PARIS: Indian Prime Minister Narendra Modi said on Friday he had ordered 36 “ready-to-fly” French-made Rafale fighter jets to modernise his country's ageing warplane fleet as neighbouring states upgraded their military hardware.
Indian military officials have warned that their air force risks a major capability gap opening up with China and Pakistan without new western warplanes or if local defence contractors cannot produce what the military needs in a timely manner.
“I have asked President (Francois Hollande) to supply 36 ready-to-fly Rafale jets to India,” Modi said at a news conference on the first day of a state visit to France.
“Our civil servants will discuss (terms and conditions) in more detail and continue the negotiations,” he said, speaking in Hindi through an interpreter.
The deal, another boost for French manufacturer Dassault Aviation after it sealed its long-awaited first export deal to Egypt in February, could be worth about 4 billion euros.
President Hollande said Defence Minister Jean-Yves Le Drian would travel to India soon to finalise the deal. India and France have already been in exclusive negotiations for three years. The value of a larger 126-plane deal being negotiated is estimated to have grown to about $20 billion from an initial $12 billion, primarily because of an Indian requirement that 108 of the jets be built in the country.
A French defence ministry source said the deal announced on Friday was separate from the original negotiations and came about after new Indian Defence Minister Manohar Parrikar indicated the country's urgent requirements. “We informed them we were ready to respond to their operational needs separate from the tender under discussion for three years,” the source said.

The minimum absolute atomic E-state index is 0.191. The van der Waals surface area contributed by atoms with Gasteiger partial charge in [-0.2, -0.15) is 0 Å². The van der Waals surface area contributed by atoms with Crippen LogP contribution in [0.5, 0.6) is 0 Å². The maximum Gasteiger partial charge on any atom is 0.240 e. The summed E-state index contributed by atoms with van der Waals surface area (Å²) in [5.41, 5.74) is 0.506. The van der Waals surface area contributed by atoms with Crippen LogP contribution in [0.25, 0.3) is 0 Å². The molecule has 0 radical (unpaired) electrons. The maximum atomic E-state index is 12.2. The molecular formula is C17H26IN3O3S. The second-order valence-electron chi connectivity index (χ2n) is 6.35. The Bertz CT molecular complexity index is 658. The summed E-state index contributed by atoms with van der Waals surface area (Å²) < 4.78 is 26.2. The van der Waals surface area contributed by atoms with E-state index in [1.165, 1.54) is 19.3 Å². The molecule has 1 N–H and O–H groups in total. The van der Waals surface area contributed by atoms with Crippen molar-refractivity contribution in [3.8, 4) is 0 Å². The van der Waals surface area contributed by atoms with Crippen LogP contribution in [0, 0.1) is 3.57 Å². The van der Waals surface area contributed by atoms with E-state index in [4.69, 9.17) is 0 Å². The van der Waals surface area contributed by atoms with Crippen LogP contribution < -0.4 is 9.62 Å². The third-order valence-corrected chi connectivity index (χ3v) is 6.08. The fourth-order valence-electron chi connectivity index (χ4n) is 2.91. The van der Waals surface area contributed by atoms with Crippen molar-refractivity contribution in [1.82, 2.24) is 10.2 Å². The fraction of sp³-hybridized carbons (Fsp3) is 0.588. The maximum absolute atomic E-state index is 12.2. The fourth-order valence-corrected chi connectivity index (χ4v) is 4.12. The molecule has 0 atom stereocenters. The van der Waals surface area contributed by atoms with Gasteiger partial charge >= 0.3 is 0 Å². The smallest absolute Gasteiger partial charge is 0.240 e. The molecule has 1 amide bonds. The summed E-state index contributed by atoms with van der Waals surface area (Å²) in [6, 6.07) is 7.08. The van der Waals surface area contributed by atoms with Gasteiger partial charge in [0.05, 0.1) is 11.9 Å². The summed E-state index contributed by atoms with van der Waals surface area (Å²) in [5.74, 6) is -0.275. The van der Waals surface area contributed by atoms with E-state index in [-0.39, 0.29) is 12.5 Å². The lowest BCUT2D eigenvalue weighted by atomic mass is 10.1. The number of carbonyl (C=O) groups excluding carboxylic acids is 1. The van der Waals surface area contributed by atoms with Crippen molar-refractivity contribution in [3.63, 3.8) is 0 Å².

India's military has said it needs to start replacing its ageing jet fleet from 2017.
“There was a real operational need because India needs combat jets because a certain number of countries have been equipping themselves, so there was a desire to speed up the process,” Dassault Chief Executive Eric Trappier told Europe 1 radio.
The country already has previous ties with Dassault, having bought Mirage 2000 fighter jets. In March, Dassault delivered two modernised Mirage jets to India.
Analysts say Dassault's deal with Egypt may have helped break the logjam in negotiations with other customers, since they are now on notice that if they want to have Rafales they may have to wait for them.
Once persona non grata in Europe, Indian Premier Narendra Modi was welcomed with open arms in Paris on Friday as he kicks off his maiden visit to the continent to woo investors to his fast-growing economy.
'Jobs for the young'
“It's not a coincidence that France is the first country that I am visiting as part of my first official trip to Europe,” Modi told French daily Le Figaro before his arrival, pointing to cooperation in a number of sectors such as space, nuclear energy and defence.
“Just like in the nuclear sector, defence cooperation is a key part of our traditional ties with France,” he added.
French nuclear giant Areva is still awaiting the go-ahead to install six reactors in India's western state of Maharashtra, five years after a bilateral civil nuclear accord.
A French diplomatic source said agreements would be signed in the “renewable energy, sustainable cities, transport and cultural sectors”.
After a two-day whistle-stop tour that will take him from northern to southern France — with a short breather to take in the Paris sights on a river boat — Modi will jet off to Germany. He will end his trip further afield in Canada, home to a large Indian diaspora.